Maintaining Work Life Balance

We’re dedicated to making sure you have the tools to keep working hard, but also relaxing hard.

Being a nurse means long hours and hard, emotionally and physically draining work. In this field especially, it is important that you’re staying on top of maintaining a healthy work/life balance. For many nurses, shifts can last 12 hours or more and run 4-5 days a week.

Determine What is Most Important to You and Set Priorities

Before you can truly have a fulfilling work/life balance, it’s important you understand what you value most in your life. For a lot of people this is family and friends and ensuring they have enough time in their day-to-day to engage with them.

Along with your values, there are also your priorities. Are you looking to further your education? Pick up a new skill? Adopt a pet? If so, these are all factors into your work schedule and how you balance that with what is important in your personal life.

Once you have a list of those things that are truly important to you, you can then delegate the tasks in your work life so you’re able to enjoy them.

Build a Support System

Whether in the workplace or in your personal life, building meaningful relationships is very important. Gaining trust between your colleagues can help with burnout. If you’re stressed on the job and need support due to a patient, work task, or anything else that might be bothering you, these work relationships can help lift you up and get you through. It is also helpful to be close with your manager so you’re able to talk to them about your schedule or any personal struggles that might be affecting your work.

Time Management

An important way to make sure you have a healthy work-life balance is to practice time management. Make sure that your work schedule lines up with your priorities. Some good ways to practice time management are, creating schedules and delegating tasks where you can.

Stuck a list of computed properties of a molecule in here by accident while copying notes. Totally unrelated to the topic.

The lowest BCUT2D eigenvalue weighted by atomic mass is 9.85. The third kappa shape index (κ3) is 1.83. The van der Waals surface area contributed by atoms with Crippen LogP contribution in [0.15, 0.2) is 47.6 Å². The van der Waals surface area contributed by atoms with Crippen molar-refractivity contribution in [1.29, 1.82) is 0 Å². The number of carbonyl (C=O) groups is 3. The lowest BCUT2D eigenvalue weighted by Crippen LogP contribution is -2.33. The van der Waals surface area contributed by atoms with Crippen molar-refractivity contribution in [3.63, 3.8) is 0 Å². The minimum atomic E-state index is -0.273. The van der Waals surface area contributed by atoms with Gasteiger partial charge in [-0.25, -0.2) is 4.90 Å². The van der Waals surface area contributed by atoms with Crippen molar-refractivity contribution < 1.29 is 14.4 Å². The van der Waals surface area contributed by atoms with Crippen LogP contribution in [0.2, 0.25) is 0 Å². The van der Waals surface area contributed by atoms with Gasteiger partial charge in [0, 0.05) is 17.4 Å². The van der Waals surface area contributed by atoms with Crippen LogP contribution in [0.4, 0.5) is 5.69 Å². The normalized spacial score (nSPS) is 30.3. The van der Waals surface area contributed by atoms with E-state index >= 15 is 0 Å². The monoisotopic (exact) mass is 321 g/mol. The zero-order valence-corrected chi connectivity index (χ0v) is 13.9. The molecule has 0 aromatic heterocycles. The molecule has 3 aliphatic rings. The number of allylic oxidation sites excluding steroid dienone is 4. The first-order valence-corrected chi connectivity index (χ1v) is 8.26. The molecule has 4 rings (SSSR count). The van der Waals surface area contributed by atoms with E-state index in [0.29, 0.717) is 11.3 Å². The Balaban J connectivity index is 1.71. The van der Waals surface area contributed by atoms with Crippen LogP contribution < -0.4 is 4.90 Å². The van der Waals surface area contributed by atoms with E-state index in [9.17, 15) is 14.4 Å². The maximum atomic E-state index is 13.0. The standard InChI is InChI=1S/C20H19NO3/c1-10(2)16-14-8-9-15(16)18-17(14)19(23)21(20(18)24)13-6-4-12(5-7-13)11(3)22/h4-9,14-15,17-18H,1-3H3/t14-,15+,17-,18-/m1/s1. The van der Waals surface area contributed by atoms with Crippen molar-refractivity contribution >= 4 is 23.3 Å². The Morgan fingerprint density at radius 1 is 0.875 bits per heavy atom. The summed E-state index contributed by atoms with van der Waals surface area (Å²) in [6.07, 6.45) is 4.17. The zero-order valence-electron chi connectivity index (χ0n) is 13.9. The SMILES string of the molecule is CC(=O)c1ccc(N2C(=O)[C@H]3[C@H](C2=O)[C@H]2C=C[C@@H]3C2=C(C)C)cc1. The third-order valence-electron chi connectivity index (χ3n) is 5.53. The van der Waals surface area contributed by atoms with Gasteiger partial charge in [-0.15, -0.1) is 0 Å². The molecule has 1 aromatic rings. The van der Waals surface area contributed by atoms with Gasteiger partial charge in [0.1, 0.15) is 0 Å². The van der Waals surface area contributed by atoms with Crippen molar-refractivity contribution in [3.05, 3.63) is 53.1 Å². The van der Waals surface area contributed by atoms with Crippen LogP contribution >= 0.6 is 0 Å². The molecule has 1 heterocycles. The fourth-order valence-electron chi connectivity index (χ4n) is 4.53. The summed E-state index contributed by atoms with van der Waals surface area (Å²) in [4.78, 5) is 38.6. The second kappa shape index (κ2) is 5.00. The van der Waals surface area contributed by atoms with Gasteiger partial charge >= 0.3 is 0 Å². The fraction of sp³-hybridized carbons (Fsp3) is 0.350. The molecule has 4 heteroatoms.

Another way to make time management a reality is to set expectations with your work early. If you have certain days you need to take off or a maximum amount of hours you can work per week, it’s important to vocalize your needs early on in your new job. Or, if your priorities change and you need to discuss changing your schedule, you should also let your job know your needs.

Take Restorative Breaks

Sometimes when we get so wrapped up in our work we forget to slow down and take breaks throughout the day. But in a field like nursing, where the day-to-day tasks happen fast and are often urgent, it’s easy to forget. Making sure you’re taking your allotted breaks, and even taking extra if you need, can help you reset and get yourself ready to finish your work.

Invest in Self Care

Self care is a great way to stay on top of taking care of yourself outside of work. Nursing is a particularly stressful field between caring for multiple patients, some of whom are dying, and working long, tiring shifts, and it’s important to take some time for you. Some great ways to practice self care are:

  • Exercising
  • Reading
  • Yoga
  • Going for a walk
  • Cooking your favorite meal

Whatever your preferred method of self care is, it’s important to carve out time to restore yourself after a long week, or even a long shift. If you’re searching for more self care practices, check out our list of ways to take charge of your mental health.

Here at Stability Healthcare, we’re dedicated to promoting a healthy work/life balance and ensuring that every nurse has the right tools to help them succeed in both the workplace and in their personal life. Let us know how you maintain your work/life balance!

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